WASHINGTON, D.C. — CG/LA Infrastructure LLC announced the results of its annual survey of public- and private-sector executives on the U.S. infrastructure market. Overall, the scores suggest that the United States is falling into second-rate status in the infrastructure arena, becoming a country that does not attract top-flight expertise or resources to its infrastructure business. In particular, responses on questions about leadership and vision yielded lower scores than any previously surveyed country.
Results were released ahead of next week’s third North America Strategic Infrastructure Leadership Forum, being held Oct. 11-13, 2011 in Washington D.C., an event that draws several hundred international infrastructure development companies, banks, and policymakers to develop expertise and collaborate on projects.
According to Norman F. Anderson, president and CEO of CG/LA Infrastructure, the survey paints a dark picture for U.S. infrastructure. “We have conducted this survey around the world, and the overall results for the U.S. are some of the lowest scores that we have seen. U.S. scores are on par with Peru, in terms of the country’s ability to develop infrastructure projects, and well below those of Brazil, India, China, and other countries with which we compete for scarce infrastructure dollars and expertise. Particularly in the wake of President Obama’s jobs plan and call for an infrastructure bank, the survey reveals the need for urgent action and a clear infrastructure strategy for the US.”
The Country Infrastructure Capacity (CIC) survey is a CG/LA proprietary tool initially developed with the World Economic Forum to score a country’s capacity to develop infrastructure projects. The CIC survey polls respondents on eight areas fundamental for infrastructure project development, calling for a ranking from 1 to 10, with scores below 7 indicating a failing grade.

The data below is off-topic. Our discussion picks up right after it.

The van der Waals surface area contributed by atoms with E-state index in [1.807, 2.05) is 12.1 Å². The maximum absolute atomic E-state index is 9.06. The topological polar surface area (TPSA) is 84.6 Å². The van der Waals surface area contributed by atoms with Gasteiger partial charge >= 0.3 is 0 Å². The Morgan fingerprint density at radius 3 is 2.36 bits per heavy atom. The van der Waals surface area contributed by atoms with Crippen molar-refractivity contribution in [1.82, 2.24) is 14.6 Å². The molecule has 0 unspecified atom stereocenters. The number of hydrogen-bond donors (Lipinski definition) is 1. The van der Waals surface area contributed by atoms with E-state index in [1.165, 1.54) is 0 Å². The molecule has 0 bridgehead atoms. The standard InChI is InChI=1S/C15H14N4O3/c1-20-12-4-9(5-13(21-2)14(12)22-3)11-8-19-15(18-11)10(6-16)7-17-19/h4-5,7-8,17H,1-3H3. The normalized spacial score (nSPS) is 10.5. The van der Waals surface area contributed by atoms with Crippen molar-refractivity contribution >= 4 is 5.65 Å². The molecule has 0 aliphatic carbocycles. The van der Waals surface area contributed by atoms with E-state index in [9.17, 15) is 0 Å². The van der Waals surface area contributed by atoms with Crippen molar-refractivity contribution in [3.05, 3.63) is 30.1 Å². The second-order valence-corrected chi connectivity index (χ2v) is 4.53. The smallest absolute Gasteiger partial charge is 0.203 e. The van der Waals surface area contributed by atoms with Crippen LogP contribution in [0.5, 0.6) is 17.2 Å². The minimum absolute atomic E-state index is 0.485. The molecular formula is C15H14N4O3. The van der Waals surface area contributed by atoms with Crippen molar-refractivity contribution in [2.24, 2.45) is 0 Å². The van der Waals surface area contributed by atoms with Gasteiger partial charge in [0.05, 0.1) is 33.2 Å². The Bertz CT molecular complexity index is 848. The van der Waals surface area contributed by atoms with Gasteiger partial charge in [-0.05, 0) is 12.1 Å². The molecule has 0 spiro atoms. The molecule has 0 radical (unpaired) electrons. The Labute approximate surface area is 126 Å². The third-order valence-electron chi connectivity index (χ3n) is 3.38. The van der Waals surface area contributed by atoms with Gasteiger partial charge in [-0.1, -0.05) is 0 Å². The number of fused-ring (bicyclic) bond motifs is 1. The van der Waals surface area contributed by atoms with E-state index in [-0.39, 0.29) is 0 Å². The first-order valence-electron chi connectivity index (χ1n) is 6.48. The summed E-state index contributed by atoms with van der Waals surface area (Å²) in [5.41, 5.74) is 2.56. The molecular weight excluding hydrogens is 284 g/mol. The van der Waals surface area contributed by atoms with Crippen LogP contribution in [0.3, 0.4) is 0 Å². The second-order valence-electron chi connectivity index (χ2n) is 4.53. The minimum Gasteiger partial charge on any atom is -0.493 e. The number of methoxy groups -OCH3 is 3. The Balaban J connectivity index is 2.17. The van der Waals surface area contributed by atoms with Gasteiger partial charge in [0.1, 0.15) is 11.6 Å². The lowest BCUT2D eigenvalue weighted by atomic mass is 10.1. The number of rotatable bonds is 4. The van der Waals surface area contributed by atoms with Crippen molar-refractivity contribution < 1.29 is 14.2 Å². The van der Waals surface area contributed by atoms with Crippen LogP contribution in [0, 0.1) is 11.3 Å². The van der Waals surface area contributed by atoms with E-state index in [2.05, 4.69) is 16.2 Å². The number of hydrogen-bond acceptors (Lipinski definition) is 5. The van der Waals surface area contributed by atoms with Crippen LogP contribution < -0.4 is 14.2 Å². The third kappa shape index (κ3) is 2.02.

The U.S. Score for 2011 is 43.8, compared with Brazil’s most recent score of 50.8 and India’s score of 51.3. Following are the United States’ scores in individual categories:
• Overall Vision (3.5);
• Public Sector Technical Capacity (4.95);
• Public Sector Strategic Capacity (4.45);
• Great Projects (6.64);
• Leadership (4.18);
• Long-term Project Performance (6.43);
• Engineering, Procurement, Construction firms (7.62);
• Local Equity Capacity (6.05).
Respondents were also asked to briefly describe business conditions in the infrastructure marketplace: 93 percent of executives surveyed said that business conditions in 2012 will be either the same, or slightly better, than 2011 — and virtually all participants said that 2011 is as bad as 2009, the dark year of the recession.
Aside from the extraordinarily low scores, there are a number of important findings. First, two scores — for overall vision and for leadership — are the lowest for any country surveyed. Second, on a positive note, the score for domestic engineering, procurement, and construction firms (EPC) is a passing grade, indicating confidence in the technical capabilities of the U.S. private sector to build necessary infrastructure projects.
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